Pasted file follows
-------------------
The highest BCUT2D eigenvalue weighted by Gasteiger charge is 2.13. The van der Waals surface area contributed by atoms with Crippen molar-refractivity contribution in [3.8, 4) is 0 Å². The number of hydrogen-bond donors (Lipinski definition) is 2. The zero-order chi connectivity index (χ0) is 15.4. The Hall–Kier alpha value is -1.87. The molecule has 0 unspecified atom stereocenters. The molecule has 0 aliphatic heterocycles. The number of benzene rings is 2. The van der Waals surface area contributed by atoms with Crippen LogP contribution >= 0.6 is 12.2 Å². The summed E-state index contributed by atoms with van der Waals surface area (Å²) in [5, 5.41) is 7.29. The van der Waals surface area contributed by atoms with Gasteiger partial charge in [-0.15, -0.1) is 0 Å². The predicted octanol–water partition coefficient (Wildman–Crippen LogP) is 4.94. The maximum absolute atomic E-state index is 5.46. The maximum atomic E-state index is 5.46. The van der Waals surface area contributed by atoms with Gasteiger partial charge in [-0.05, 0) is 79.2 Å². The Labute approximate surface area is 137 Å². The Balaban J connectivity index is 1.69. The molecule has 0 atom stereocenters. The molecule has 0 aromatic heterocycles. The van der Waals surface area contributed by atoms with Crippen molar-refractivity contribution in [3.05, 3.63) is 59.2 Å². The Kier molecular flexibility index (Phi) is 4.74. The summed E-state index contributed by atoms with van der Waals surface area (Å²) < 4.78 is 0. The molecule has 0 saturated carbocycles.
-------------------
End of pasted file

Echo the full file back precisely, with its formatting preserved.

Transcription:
The highest BCUT2D eigenvalue weighted by Gasteiger charge is 2.13. The van der Waals surface area contributed by atoms with Crippen molar-refractivity contribution in [3.8, 4) is 0 Å². The number of hydrogen-bond donors (Lipinski definition) is 2. The zero-order chi connectivity index (χ0) is 15.4. The Hall–Kier alpha value is -1.87. The molecule has 0 unspecified atom stereocenters. The molecule has 0 aliphatic heterocycles. The number of benzene rings is 2. The van der Waals surface area contributed by atoms with Crippen LogP contribution >= 0.6 is 12.2 Å². The summed E-state index contributed by atoms with van der Waals surface area (Å²) in [5, 5.41) is 7.29. The van der Waals surface area contributed by atoms with Gasteiger partial charge in [-0.15, -0.1) is 0 Å². The predicted octanol–water partition coefficient (Wildman–Crippen LogP) is 4.94. The maximum absolute atomic E-state index is 5.46. The maximum atomic E-state index is 5.46. The van der Waals surface area contributed by atoms with Gasteiger partial charge in [-0.05, 0) is 79.2 Å². The Labute approximate surface area is 137 Å². The Balaban J connectivity index is 1.69. The molecule has 0 atom stereocenters. The molecule has 0 aromatic heterocycles. The van der Waals surface area contributed by atoms with Crippen molar-refractivity contribution in [3.05, 3.63) is 59.2 Å². The Kier molecular flexibility index (Phi) is 4.74. The summed E-state index contributed by atoms with van der Waals surface area (Å²) < 4.78 is 0. The molecule has 0 saturated carbocycles.